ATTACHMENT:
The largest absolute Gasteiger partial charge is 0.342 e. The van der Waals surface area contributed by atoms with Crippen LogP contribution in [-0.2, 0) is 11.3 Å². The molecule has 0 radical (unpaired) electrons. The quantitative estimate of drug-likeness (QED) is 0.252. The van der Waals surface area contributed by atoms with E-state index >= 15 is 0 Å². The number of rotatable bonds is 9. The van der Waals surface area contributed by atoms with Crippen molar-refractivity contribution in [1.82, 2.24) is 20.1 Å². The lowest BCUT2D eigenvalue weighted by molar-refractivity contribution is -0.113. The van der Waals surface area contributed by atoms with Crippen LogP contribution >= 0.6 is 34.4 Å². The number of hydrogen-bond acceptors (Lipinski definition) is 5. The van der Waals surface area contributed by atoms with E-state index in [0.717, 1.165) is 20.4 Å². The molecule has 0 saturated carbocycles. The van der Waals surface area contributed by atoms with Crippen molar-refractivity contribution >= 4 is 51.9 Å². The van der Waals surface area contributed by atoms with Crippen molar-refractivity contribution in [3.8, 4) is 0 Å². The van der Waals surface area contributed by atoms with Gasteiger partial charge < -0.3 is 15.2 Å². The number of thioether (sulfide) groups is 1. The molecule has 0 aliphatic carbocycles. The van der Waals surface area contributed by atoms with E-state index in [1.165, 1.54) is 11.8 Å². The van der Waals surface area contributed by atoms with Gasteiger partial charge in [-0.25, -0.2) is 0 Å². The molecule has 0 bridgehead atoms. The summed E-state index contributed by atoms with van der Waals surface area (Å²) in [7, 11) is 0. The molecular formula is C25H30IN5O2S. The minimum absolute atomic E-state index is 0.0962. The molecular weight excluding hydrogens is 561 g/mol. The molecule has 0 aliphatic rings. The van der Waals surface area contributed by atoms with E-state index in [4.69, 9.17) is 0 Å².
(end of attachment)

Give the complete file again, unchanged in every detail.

The largest absolute Gasteiger partial charge is 0.342 e. The van der Waals surface area contributed by atoms with Crippen LogP contribution in [-0.2, 0) is 11.3 Å². The molecule has 0 radical (unpaired) electrons. The quantitative estimate of drug-likeness (QED) is 0.252. The van der Waals surface area contributed by atoms with E-state index >= 15 is 0 Å². The number of rotatable bonds is 9. The van der Waals surface area contributed by atoms with Crippen molar-refractivity contribution in [1.82, 2.24) is 20.1 Å². The lowest BCUT2D eigenvalue weighted by molar-refractivity contribution is -0.113. The van der Waals surface area contributed by atoms with Crippen LogP contribution >= 0.6 is 34.4 Å². The number of hydrogen-bond acceptors (Lipinski definition) is 5. The van der Waals surface area contributed by atoms with E-state index in [0.717, 1.165) is 20.4 Å². The molecule has 0 saturated carbocycles. The van der Waals surface area contributed by atoms with Crippen molar-refractivity contribution >= 4 is 51.9 Å². The van der Waals surface area contributed by atoms with Crippen molar-refractivity contribution in [3.8, 4) is 0 Å². The van der Waals surface area contributed by atoms with Gasteiger partial charge < -0.3 is 15.2 Å². The number of thioether (sulfide) groups is 1. The molecule has 0 aliphatic carbocycles. The van der Waals surface area contributed by atoms with E-state index in [1.165, 1.54) is 11.8 Å². The van der Waals surface area contributed by atoms with Gasteiger partial charge in [-0.25, -0.2) is 0 Å². The molecule has 0 bridgehead atoms. The summed E-state index contributed by atoms with van der Waals surface area (Å²) in [7, 11) is 0. The molecular formula is C25H30IN5O2S. The minimum absolute atomic E-state index is 0.0962. The molecular weight excluding hydrogens is 561 g/mol. The molecule has 0 aliphatic rings. The van der Waals surface area contributed by atoms with E-state index in [4.69, 9.17) is 0 Å².